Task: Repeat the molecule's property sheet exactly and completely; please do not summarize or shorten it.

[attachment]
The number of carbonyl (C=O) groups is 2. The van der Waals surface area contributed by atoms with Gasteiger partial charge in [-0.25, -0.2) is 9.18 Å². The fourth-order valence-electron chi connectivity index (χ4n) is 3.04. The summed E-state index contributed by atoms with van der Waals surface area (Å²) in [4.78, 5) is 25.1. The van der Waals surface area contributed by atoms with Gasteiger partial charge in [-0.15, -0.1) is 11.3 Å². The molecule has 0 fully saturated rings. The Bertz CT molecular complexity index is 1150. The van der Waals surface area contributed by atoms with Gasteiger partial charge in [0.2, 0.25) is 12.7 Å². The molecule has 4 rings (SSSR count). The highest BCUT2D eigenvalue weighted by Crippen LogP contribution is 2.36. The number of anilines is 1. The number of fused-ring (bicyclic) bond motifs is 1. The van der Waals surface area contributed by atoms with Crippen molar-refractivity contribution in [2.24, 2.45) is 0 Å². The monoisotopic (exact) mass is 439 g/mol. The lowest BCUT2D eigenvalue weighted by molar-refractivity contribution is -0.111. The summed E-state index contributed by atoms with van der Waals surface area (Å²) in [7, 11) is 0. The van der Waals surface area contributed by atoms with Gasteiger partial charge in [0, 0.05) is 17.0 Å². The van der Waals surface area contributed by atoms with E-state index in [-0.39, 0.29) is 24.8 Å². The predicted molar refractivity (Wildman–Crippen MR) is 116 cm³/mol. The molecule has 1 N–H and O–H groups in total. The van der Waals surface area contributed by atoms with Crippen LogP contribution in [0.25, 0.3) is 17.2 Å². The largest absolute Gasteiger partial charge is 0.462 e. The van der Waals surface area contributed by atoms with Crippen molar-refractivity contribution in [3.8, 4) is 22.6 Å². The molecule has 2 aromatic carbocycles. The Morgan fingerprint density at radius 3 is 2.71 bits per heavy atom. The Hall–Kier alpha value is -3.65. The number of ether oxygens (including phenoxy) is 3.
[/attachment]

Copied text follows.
The number of carbonyl (C=O) groups is 2. The van der Waals surface area contributed by atoms with Gasteiger partial charge in [-0.25, -0.2) is 9.18 Å². The fourth-order valence-electron chi connectivity index (χ4n) is 3.04. The summed E-state index contributed by atoms with van der Waals surface area (Å²) in [4.78, 5) is 25.1. The van der Waals surface area contributed by atoms with Gasteiger partial charge in [-0.15, -0.1) is 11.3 Å². The molecule has 0 fully saturated rings. The Bertz CT molecular complexity index is 1150. The van der Waals surface area contributed by atoms with Gasteiger partial charge in [0.2, 0.25) is 12.7 Å². The molecule has 4 rings (SSSR count). The highest BCUT2D eigenvalue weighted by Crippen LogP contribution is 2.36. The number of anilines is 1. The number of fused-ring (bicyclic) bond motifs is 1. The van der Waals surface area contributed by atoms with Crippen molar-refractivity contribution in [2.24, 2.45) is 0 Å². The monoisotopic (exact) mass is 439 g/mol. The lowest BCUT2D eigenvalue weighted by molar-refractivity contribution is -0.111. The summed E-state index contributed by atoms with van der Waals surface area (Å²) in [7, 11) is 0. The van der Waals surface area contributed by atoms with Gasteiger partial charge in [0, 0.05) is 17.0 Å². The van der Waals surface area contributed by atoms with E-state index in [-0.39, 0.29) is 24.8 Å². The predicted molar refractivity (Wildman–Crippen MR) is 116 cm³/mol. The molecule has 1 N–H and O–H groups in total. The van der Waals surface area contributed by atoms with Crippen LogP contribution in [0.25, 0.3) is 17.2 Å². The largest absolute Gasteiger partial charge is 0.462 e. The van der Waals surface area contributed by atoms with Crippen molar-refractivity contribution in [3.8, 4) is 22.6 Å². The molecule has 2 aromatic carbocycles. The Morgan fingerprint density at radius 3 is 2.71 bits per heavy atom. The Hall–Kier alpha value is -3.65. The number of ether oxygens (including phenoxy) is 3.